But with the Enhanced Life Estate deed, you get the best of both worlds. Similar to the life estate deed, the Enhanced Life Estate deed is a legal instrument that allows for the seamless transfer of real estate from the owner to their beneficiaries upon the owner’s death. This transfer also avoids the need to probate the property. However, what sets the Enhanced Life Estate deed apart from the standard life estate is its ability to accomplish this goal while retaining all ownership rights in the homeowner. This means the homeowner can transfer, sell, convey, and even mortgage or reverse-mortgage the property as they would have been able to before executing the deed. Only upon the homeowner’s death do their beneficiaries obtain an interest in the property, making the Enhanced Life Estate Deed far superior to the standard life estate deed.

Juan C. Antúnez touches on the unique abilities of the Enhanced Life Estate deed in helping solve the issue of heirs’ property in his July 9, 2023 article titled, “What’s “heirs property” and why does it matter?” This is truly a prime example of how simple estate planning and the use of this tool can assist families in Florida in passing down their largest investment to their family – their home, while being cost-effective.

Another distinguishing facet of the Enhanced Life Estate deed is its invaluable use in the Medicaid planning practice. The execution of an Enhanced Life Estate deed is not counted as a disqualifying transfer for Medicaid qualification purposes. This allows an individual to become qualified for Medicaid to still pass their home or rental income-producing properties to their loved ones upon their death.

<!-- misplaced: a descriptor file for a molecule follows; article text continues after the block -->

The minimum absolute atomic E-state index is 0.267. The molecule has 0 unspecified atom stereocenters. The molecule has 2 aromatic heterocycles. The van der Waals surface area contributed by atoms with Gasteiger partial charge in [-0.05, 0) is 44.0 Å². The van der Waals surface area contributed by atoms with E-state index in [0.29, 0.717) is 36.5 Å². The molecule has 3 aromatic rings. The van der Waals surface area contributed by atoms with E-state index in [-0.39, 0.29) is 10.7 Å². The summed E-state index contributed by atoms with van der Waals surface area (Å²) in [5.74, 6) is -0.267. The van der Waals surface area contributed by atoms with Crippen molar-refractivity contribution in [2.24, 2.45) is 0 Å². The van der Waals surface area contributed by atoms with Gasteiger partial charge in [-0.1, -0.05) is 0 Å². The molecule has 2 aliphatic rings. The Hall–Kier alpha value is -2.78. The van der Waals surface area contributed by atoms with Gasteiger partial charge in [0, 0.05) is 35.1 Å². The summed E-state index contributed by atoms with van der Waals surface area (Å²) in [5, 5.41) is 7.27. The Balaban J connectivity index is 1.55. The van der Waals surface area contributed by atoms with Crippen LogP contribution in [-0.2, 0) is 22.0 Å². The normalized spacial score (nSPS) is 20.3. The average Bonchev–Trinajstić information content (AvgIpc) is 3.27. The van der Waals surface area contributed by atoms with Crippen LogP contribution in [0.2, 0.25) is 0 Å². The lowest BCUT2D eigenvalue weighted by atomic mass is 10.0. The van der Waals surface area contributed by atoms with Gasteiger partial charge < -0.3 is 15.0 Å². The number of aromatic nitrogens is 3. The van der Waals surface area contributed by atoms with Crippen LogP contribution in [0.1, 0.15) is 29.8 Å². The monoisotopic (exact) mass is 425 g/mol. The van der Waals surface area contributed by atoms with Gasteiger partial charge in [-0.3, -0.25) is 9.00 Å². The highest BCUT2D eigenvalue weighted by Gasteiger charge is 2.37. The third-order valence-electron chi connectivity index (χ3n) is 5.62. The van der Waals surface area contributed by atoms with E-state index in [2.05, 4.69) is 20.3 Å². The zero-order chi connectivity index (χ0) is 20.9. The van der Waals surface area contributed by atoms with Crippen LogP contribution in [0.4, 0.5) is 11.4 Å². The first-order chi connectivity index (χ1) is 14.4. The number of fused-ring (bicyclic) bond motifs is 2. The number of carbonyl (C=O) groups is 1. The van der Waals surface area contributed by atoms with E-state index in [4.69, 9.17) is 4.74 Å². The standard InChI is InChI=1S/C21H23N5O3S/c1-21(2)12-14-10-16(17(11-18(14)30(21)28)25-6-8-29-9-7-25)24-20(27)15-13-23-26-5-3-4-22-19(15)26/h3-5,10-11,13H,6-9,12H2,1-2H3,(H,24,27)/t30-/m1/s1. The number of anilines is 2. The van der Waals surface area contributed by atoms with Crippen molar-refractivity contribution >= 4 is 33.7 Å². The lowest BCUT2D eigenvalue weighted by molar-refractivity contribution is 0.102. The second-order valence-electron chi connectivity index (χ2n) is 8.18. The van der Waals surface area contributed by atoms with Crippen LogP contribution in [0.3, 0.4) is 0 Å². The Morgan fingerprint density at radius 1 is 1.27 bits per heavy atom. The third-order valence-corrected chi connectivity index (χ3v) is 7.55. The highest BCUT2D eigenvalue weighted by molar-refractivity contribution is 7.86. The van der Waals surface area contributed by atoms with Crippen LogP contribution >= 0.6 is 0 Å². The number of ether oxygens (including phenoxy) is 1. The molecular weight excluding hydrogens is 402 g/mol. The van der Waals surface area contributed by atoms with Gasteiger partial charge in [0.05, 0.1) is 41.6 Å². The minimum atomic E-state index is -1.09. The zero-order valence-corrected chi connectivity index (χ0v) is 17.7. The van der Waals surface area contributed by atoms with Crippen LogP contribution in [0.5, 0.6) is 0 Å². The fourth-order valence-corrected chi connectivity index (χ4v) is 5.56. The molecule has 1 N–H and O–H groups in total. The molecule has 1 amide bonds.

When considering an Enhanced Life Estate Deed, it is important to consider whether or not the property is mortgaged. Enhanced Life Estate Deeds are a special type of deed that financial institutions may not fully understand. If your property is mortgaged, it’s best to check with your mortgagor to ensure they will accept this type of deed to avoid any complications, then to confirm such agreement in writing.

A Few Pitfalls Of The Lady Bird  Deed

There are also a couple of pitfalls to the Enhanced Life Estate Deed one should keep in mind. One pitfall is if the remainder beneficiary predeceases the owner, there is a two-step process that must be completed to maintain the benefits of the Enhanced Life Estate Deed. The first step is executing a special warranty deed putting the property back into the original owner’s name(s) to make the owner(s) whole again, followed by a new Enhanced Life Estate Deed naming the new remainder beneficiary. A second pitfall is the Enhanced Life Estate Deed is not for people whose beneficiaries are minor children because this may lead to issues regarding them inheriting as a minor and the possibility of a minor guardianship of the property being required.

Overall, property owners in Florida have access to a useful and affordable option called the Enhanced Life Estate Deed, or Lady Bird Deed, which ensures a quick and easy transition in transferring real estate to their beneficiaries upon death. If you’re interested in learning whether an Enhanced Life Estate Deed is right for you, our team of Elder Law attorneys can provide guidance in assessing whether an Enhanced Life Estate Deed is right for you and your family. We can assist you in preparing your properties for a seamless transfer to your beneficiaries in the future. Give us a call at 352.379.1900  or complete the form below to set up a consultation so we can guide you through the process and the ultimate goal of avoiding probate.